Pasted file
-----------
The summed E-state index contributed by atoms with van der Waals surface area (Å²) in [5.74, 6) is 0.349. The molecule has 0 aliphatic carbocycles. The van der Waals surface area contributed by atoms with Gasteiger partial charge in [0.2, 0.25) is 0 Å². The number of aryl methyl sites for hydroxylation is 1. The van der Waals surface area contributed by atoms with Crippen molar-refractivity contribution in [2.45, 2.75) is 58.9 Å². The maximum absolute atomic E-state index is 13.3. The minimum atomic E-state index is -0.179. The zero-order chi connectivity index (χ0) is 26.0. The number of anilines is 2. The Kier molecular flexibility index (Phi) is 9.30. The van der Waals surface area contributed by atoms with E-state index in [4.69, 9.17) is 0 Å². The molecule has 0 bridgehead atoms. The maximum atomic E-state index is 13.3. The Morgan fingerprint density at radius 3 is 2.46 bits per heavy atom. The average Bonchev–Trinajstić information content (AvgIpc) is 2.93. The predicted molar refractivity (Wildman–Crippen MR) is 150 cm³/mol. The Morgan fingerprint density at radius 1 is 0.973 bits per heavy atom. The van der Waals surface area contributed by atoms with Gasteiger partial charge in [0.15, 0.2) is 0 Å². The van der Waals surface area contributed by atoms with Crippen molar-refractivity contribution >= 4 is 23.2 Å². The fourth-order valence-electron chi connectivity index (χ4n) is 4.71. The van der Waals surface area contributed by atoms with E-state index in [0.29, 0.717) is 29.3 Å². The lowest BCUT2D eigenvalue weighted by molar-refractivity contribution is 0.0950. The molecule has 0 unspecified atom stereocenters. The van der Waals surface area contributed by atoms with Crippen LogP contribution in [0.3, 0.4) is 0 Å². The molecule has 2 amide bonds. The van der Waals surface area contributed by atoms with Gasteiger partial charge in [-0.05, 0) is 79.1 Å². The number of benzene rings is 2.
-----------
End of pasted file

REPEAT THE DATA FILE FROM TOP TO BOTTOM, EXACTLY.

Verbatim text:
The summed E-state index contributed by atoms with van der Waals surface area (Å²) in [5.74, 6) is 0.349. The molecule has 0 aliphatic carbocycles. The van der Waals surface area contributed by atoms with Gasteiger partial charge in [0.2, 0.25) is 0 Å². The number of aryl methyl sites for hydroxylation is 1. The van der Waals surface area contributed by atoms with Crippen molar-refractivity contribution in [2.45, 2.75) is 58.9 Å². The maximum absolute atomic E-state index is 13.3. The minimum atomic E-state index is -0.179. The zero-order chi connectivity index (χ0) is 26.0. The number of anilines is 2. The Kier molecular flexibility index (Phi) is 9.30. The van der Waals surface area contributed by atoms with E-state index in [4.69, 9.17) is 0 Å². The molecule has 0 bridgehead atoms. The maximum atomic E-state index is 13.3. The Morgan fingerprint density at radius 3 is 2.46 bits per heavy atom. The average Bonchev–Trinajstić information content (AvgIpc) is 2.93. The predicted molar refractivity (Wildman–Crippen MR) is 150 cm³/mol. The Morgan fingerprint density at radius 1 is 0.973 bits per heavy atom. The van der Waals surface area contributed by atoms with Gasteiger partial charge in [0.15, 0.2) is 0 Å². The van der Waals surface area contributed by atoms with Crippen molar-refractivity contribution >= 4 is 23.2 Å². The fourth-order valence-electron chi connectivity index (χ4n) is 4.71. The van der Waals surface area contributed by atoms with E-state index in [0.29, 0.717) is 29.3 Å². The lowest BCUT2D eigenvalue weighted by molar-refractivity contribution is 0.0950. The molecule has 0 unspecified atom stereocenters. The van der Waals surface area contributed by atoms with Crippen LogP contribution in [0.3, 0.4) is 0 Å². The molecule has 2 amide bonds. The van der Waals surface area contributed by atoms with Gasteiger partial charge in [-0.05, 0) is 79.1 Å². The number of benzene rings is 2.